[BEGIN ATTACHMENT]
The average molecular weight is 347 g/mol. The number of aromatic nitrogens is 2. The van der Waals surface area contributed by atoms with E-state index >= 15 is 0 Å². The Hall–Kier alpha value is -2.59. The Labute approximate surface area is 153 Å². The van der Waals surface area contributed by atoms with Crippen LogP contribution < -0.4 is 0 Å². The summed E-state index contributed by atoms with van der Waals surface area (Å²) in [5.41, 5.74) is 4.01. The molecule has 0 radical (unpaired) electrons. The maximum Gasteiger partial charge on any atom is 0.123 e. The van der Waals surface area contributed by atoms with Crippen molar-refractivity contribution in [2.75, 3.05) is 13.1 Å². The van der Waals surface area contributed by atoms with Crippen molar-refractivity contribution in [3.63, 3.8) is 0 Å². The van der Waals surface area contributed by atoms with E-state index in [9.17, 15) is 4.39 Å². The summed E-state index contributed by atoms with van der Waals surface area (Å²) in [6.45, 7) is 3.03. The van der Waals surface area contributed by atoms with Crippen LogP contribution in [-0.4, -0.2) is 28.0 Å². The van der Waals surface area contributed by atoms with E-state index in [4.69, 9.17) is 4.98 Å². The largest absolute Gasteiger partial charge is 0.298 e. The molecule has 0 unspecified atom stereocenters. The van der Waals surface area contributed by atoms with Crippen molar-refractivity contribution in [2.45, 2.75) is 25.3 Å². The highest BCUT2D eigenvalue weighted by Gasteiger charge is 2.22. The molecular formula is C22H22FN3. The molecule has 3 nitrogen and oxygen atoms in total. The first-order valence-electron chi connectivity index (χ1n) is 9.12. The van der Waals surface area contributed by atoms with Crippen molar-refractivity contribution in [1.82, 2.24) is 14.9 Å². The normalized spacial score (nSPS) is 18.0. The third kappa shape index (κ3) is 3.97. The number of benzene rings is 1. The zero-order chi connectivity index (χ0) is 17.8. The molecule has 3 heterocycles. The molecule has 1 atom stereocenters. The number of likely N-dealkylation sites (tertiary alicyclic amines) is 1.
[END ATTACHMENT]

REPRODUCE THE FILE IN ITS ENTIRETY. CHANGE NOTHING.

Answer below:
The average molecular weight is 347 g/mol. The number of aromatic nitrogens is 2. The van der Waals surface area contributed by atoms with E-state index >= 15 is 0 Å². The Hall–Kier alpha value is -2.59. The Labute approximate surface area is 153 Å². The van der Waals surface area contributed by atoms with Crippen LogP contribution < -0.4 is 0 Å². The summed E-state index contributed by atoms with van der Waals surface area (Å²) in [5.41, 5.74) is 4.01. The molecule has 0 radical (unpaired) electrons. The maximum Gasteiger partial charge on any atom is 0.123 e. The van der Waals surface area contributed by atoms with Crippen molar-refractivity contribution in [2.75, 3.05) is 13.1 Å². The van der Waals surface area contributed by atoms with Crippen molar-refractivity contribution in [3.63, 3.8) is 0 Å². The van der Waals surface area contributed by atoms with E-state index in [9.17, 15) is 4.39 Å². The summed E-state index contributed by atoms with van der Waals surface area (Å²) in [6.45, 7) is 3.03. The van der Waals surface area contributed by atoms with Crippen LogP contribution in [-0.4, -0.2) is 28.0 Å². The van der Waals surface area contributed by atoms with E-state index in [4.69, 9.17) is 4.98 Å². The largest absolute Gasteiger partial charge is 0.298 e. The molecule has 0 unspecified atom stereocenters. The van der Waals surface area contributed by atoms with Crippen molar-refractivity contribution in [2.45, 2.75) is 25.3 Å². The highest BCUT2D eigenvalue weighted by Gasteiger charge is 2.22. The molecular formula is C22H22FN3. The molecule has 3 nitrogen and oxygen atoms in total. The first-order valence-electron chi connectivity index (χ1n) is 9.12. The van der Waals surface area contributed by atoms with Crippen molar-refractivity contribution in [1.82, 2.24) is 14.9 Å². The normalized spacial score (nSPS) is 18.0. The third kappa shape index (κ3) is 3.97. The number of benzene rings is 1. The zero-order chi connectivity index (χ0) is 17.8. The molecule has 3 heterocycles. The molecule has 1 atom stereocenters. The number of likely N-dealkylation sites (tertiary alicyclic amines) is 1.